It's Time for YIMBYs to Stop Picking Low-Hanging Fruit
NIMBYism is a multiracial phenomenon
Another new NYC development is dead after local opposition. Those dastardly rich white NIMBYs strike again.
Except… no. The proposed development was in Harlem. The leaders of the opposition were majority Black. The groups that rose up against it were majority Black. The local politicians who supported those groups are majority Black. The neighborhood is quintessentially Black. Whatever the merits of opposition to this development you cannot pin this on wealthy white incumbents. That was even more true in the fight against the Industry City expansion, where the fight was led by Hispanic and Asian activists, and in the fight against “The Monster,” which was spearheaded by Black activists. (When I first attended meetings with MTOPP, the group that was most responsible for early resistance, it was literally 100% made up of Black women.) I’ve been involved in New York City housing activism for five and a half years. Some developments I support, some I don’t; I stayed out of the Industry City actions where some of my peers got involved because I thought that opposition was misguided. I personally devote my efforts to informing people about tenant law and working to strengthen those laws, such as with the 2019 Housing Safety and Tenant Protection Act. But having attended hundreds of meetings and protests in the broad world of NYC housing activism I can tell you that the notion that resistance to development is driven by rich white people is absurd on its face. It’s a joke, a farce. It’s just not true.
This Jerusalem Demsas YIMBY essay received widespread praise on publication, but it’s very guilty of the phenomenon I’m talking about, practically writing NIMBYs of color out of existence.
In Manhattan, community members recently delayed a rezoning effort intended to create more than 3,000 new housing units in the wealthy SoHo neighborhood. One resident succinctly described the opposition: “A group of housing millionaires who are mostly old and white are blocking access to an extraordinarily valuable neighborhood [for anyone] who didn’t buy an apartment here in the seventies.”
She also cites some extremely dubious statistics, from a YIMBY book, about who appears at community board meetings, which of course is not remotely representative of the activists who actually lead anti-development pushes. What’s so frustrating about Demsas’s piece is that there’s no “to be sure” at all, not even the barest indication that there is a lot of opposition to building that arises from working-class neighborhoods of color. (Who does she think is fighting to keep new development out of Crown Heights, exactly?) But Demsas’s self-flattering definition of the enemy is par for the course among YIMBYs, as I demonstrated in my piece on the general YIMBY phenomenon. The reasons are obvious: if you’re actually in the trenches fighting out these issues in the day-to-day scrum of local NYC politics, you cannot afford the luxury of pretending that your opponents are all rich white people. But if you write for The Atlantic or Vox or whatever and your audience is the extremely-online then you can just cast your opponents as a disfavored class for political convenience.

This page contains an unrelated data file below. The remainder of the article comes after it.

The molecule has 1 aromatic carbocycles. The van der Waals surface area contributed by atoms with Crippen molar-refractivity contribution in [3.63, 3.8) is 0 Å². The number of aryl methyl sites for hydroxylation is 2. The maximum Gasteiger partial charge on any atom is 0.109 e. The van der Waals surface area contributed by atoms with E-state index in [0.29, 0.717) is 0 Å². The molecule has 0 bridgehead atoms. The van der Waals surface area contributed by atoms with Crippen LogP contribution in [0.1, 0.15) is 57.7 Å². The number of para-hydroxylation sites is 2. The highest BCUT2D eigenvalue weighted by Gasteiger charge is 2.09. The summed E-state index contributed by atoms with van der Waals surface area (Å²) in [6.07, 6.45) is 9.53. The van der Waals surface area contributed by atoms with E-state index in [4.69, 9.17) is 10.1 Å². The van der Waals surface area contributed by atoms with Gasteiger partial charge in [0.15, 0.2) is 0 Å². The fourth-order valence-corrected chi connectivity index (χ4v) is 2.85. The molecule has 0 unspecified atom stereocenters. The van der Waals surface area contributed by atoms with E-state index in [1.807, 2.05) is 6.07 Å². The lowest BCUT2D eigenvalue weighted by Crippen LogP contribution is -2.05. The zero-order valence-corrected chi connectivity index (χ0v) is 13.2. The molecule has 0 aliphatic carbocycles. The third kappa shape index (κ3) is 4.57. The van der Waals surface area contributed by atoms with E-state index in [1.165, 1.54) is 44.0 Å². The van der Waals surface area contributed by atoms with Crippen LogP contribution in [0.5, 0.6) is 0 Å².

It really is a classic example of progressives “respecting” people of color by insisting that they have no agency, by erasing them from the conversation.
You’d expect some to say, well, whether or not the opposition to new development is sound doesn’t depend on the race of who’s doing the opposing! To which I say, precisely. Precisely. YIMBYs have a great deal of strong arguments on the merits, so argue on the merits, rather than flattering the biases of the (also rich and white) subscriber base of tony magazines. You have to actually go into these communities and convince people that you have the superior vision for their neighborhoods. You have to break bread. You have to compromise. You have to abandon your sneer for a little while. You have to accept that there is such a thing as a legitimate reason to oppose some new construction. And you have to - you have to - stop trying to play politics on easy mode by pretending that, say, the only people in the South Bronx who don’t want vast forests of new luxury towers are white. Go to the meetings! You’ll learn a lot of things, one of them being that there’s no racial monopoly on not wanting change.
Oh, and by the way: the YIMBYs aren’t exactly a fucking rainbow coalition themselves. It’s a dominantly white male movement, which I suspect is why they fixate so relentlessly on this way to dodge difficult conversations.
All of this points to the broader dynamic I keep highlighing: YIMBYs have to decide if they want to be an authentic political force, which means accepting complexity and the inevitability of moderation and compromise, or if they’d rather just keep flinging shit on the internet. The latter is certainly more fun. But we desperately need a mature, goal-oriented YIMBY movement. We’re in a housing crisis, and while “just build!” has always been an inadequate philosophy, we must build and build a lot to get out of this housing hell. To do that YIMBYs have to be willing to look working-class Black and brown NIMBYs in the eye and, when appropriate, say “your objection to this project is misguided and wrong.” That’s less fun than dunking on Twitter. But it’s a necessary next stage of their project, if it’s to succeed. The YIMBYs have some real momentum, and I’m grateful. Now it’s time for them to grow up.